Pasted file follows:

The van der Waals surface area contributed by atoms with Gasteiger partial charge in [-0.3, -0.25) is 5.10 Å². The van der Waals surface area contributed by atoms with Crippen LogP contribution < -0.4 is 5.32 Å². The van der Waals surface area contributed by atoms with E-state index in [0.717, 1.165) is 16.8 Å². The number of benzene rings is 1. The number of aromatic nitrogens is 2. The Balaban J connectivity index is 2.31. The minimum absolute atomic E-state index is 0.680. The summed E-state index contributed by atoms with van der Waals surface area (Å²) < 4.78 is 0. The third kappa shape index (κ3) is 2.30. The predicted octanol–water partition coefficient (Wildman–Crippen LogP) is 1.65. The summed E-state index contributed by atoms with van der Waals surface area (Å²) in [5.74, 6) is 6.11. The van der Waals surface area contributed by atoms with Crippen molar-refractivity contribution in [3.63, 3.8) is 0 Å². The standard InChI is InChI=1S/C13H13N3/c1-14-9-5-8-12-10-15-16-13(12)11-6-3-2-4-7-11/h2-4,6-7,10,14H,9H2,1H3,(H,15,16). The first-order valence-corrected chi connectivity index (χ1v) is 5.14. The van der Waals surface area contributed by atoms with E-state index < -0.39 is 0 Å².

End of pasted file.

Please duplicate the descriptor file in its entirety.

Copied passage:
The van der Waals surface area contributed by atoms with Gasteiger partial charge in [-0.3, -0.25) is 5.10 Å². The van der Waals surface area contributed by atoms with Crippen LogP contribution < -0.4 is 5.32 Å². The van der Waals surface area contributed by atoms with E-state index in [0.717, 1.165) is 16.8 Å². The number of benzene rings is 1. The number of aromatic nitrogens is 2. The Balaban J connectivity index is 2.31. The minimum absolute atomic E-state index is 0.680. The summed E-state index contributed by atoms with van der Waals surface area (Å²) < 4.78 is 0. The third kappa shape index (κ3) is 2.30. The predicted octanol–water partition coefficient (Wildman–Crippen LogP) is 1.65. The summed E-state index contributed by atoms with van der Waals surface area (Å²) in [5.74, 6) is 6.11. The van der Waals surface area contributed by atoms with Crippen molar-refractivity contribution in [3.63, 3.8) is 0 Å². The standard InChI is InChI=1S/C13H13N3/c1-14-9-5-8-12-10-15-16-13(12)11-6-3-2-4-7-11/h2-4,6-7,10,14H,9H2,1H3,(H,15,16). The first-order valence-corrected chi connectivity index (χ1v) is 5.14. The van der Waals surface area contributed by atoms with E-state index < -0.39 is 0 Å².